- Associated Press - Tuesday, January 27, 2015

TOPEKA, Kan. (AP) - Two lobbyists with past ties to Kansas Gov. Sam Brownback received a preview of his proposals for balancing the state budget in an email from his budget director through a private account weeks before Brownback formally outlined the measures for legislators, The Wichita Eagle reported Tuesday.

The Eagle (https://bit.ly/1zsuejP ) obtained a copy of Budget Director Shawn Sullivan’s email, sent Dec. 23 through his Yahoo account. Among the recipients were lobbyists David Kensinger and Mark Dugan.

Kensinger is a longtime Brownback confidante who served as the Republican governor’s chief of staff from January 2011 until April 2012, when he left the administration and set up his own lobbying firm. Dugan was the manager of Brownback’s successful re-election campaign last year and became a lobbyist afterward.

The email outlined proposals from Brownback to increase the state’s cigarette tax, divert funds from highway projects to general government programs and change how public schools are funded. The email also went officials within Brownback’s administration and two higher education officials, mostly to non-government email accounts.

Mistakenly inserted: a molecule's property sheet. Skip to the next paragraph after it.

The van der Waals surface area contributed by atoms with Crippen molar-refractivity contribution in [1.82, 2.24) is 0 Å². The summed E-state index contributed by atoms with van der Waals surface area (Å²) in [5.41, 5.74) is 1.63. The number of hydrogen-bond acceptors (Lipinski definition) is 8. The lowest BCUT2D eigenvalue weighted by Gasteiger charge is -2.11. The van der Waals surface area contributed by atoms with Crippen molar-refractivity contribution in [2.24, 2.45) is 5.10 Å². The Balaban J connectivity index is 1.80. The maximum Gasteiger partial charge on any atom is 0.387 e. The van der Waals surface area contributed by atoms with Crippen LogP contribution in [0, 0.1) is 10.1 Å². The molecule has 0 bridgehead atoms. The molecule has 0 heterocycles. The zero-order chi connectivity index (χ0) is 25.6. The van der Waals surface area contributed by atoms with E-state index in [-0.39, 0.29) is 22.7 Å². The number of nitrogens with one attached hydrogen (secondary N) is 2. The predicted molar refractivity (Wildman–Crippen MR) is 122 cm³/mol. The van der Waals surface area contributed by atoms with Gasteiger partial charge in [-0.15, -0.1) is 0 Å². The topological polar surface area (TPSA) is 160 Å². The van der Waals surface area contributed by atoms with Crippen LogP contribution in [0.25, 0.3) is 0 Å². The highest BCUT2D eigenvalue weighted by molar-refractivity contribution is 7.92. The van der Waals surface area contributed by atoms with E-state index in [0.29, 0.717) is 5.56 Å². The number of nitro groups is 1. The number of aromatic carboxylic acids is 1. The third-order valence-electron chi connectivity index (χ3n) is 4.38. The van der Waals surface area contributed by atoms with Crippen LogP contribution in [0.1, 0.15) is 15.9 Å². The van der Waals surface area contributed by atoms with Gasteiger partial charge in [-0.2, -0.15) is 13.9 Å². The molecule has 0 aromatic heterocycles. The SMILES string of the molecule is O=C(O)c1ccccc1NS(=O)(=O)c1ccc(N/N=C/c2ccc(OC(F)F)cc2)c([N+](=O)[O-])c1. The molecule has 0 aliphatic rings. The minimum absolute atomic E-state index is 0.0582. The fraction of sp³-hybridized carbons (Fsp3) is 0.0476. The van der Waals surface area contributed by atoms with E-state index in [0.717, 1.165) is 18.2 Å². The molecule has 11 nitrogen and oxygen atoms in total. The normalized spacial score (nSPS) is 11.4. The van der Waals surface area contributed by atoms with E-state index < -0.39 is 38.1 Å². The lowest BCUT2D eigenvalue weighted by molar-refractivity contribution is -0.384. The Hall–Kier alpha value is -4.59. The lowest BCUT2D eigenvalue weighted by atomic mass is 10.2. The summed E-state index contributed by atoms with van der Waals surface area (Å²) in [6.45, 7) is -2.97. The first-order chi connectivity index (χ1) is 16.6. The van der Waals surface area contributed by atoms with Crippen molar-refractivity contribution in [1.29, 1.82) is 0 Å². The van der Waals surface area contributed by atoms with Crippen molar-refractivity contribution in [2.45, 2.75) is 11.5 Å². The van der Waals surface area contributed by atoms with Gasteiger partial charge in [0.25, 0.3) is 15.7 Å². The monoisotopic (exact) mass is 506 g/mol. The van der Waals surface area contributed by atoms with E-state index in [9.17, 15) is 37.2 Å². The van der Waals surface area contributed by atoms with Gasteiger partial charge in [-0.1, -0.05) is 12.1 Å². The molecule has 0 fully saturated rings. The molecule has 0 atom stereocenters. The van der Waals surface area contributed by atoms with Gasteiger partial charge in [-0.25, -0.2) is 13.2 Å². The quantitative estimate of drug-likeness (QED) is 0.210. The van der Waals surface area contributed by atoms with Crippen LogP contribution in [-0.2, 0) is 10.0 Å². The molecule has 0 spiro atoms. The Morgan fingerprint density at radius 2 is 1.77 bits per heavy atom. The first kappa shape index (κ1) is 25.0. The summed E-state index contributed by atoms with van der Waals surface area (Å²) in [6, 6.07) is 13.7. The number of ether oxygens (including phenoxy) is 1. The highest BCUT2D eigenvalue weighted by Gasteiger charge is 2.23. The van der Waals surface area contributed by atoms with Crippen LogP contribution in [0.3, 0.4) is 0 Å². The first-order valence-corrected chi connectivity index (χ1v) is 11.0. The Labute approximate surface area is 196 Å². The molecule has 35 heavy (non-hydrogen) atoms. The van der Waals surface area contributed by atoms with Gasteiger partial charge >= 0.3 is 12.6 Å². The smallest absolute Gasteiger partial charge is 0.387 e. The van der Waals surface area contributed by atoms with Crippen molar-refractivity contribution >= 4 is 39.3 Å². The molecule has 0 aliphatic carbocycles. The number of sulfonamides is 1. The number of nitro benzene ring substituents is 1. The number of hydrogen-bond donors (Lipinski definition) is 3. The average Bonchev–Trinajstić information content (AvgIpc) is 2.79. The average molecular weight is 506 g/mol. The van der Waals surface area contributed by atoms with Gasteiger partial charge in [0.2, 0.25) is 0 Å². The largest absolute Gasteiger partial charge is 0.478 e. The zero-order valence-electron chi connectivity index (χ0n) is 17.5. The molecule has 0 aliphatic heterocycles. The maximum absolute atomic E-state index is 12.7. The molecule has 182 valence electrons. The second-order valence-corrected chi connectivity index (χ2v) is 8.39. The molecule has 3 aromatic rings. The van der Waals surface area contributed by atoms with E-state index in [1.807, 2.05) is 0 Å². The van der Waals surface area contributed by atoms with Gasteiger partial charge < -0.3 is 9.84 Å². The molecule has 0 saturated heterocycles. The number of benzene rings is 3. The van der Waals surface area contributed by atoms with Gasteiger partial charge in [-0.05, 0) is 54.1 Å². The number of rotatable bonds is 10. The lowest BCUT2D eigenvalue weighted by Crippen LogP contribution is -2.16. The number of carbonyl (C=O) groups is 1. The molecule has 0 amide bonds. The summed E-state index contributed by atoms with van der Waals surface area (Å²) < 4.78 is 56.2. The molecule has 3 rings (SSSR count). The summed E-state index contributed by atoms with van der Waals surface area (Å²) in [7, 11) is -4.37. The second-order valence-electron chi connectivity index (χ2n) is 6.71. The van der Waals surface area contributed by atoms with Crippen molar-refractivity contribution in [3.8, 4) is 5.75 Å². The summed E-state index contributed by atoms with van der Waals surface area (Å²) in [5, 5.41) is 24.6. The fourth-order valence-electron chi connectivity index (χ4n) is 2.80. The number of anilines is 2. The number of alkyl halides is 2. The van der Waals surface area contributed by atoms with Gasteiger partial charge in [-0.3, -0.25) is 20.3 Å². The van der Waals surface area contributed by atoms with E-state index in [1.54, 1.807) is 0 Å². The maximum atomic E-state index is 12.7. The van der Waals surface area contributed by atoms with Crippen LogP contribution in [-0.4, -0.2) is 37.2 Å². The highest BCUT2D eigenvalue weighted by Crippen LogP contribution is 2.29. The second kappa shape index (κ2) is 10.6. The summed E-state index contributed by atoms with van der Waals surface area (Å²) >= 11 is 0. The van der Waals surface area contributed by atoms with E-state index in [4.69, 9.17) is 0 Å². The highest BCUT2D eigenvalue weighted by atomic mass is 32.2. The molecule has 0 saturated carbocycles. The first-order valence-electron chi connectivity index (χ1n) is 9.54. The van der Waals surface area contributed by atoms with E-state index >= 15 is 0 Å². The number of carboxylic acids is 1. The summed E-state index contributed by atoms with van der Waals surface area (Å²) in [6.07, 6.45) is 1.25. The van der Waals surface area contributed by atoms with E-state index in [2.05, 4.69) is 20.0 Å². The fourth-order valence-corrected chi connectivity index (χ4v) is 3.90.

The state faces budget shortfalls totaling more than $710 million in the current budget and the one for the fiscal year beginning July 1, and Brownback formally presented his proposed fixes to lawmakers Jan. 16. The budget gaps arose after lawmakers aggressively cut personal income taxes in 2012 and 2013 at Brownback’s urging to stimulate the economy.

Sullivan said using a private email account was not designed to skirt the Kansas Open Records Act.

“Why it was done on personal email was because it was done while I was at home on Christmas,” Sullivan said.

The Eagle filed an open records request in October for emails and other correspondence between Kensinger and the governor’s office after Kensinger’s departure as chief of staff. The governor’s office told the newspaper earlier this month that fulfilling the request would cost $1,235.

Under the Open Records Act, emails sent to and from private email addresses on private computers are not public documents and don’t have to be disclosed.

“It’s definitely a loophole,” said Mike Merriam, a retired Washburn University’s School of Law professor who serves as general counsel for the Kansas Press Association. “So government officials are able to communicate with each other even on official business as long as they do it at home and that’s plainly not the intent of the law in my opinion.”

Senate Minority Leader Anthony Hensley, a Topeka Democrat, said it’s inappropriate for lobbyists such as Kensinger and Dugan to receive information about the governor’s budget proposals before legislators.

But Brownback spokeswoman Eileen Hawley said, “We sought the counsel of a lot of people in that process.”


Information from: The Wichita (Kan.) Eagle, https://www.kansas.com

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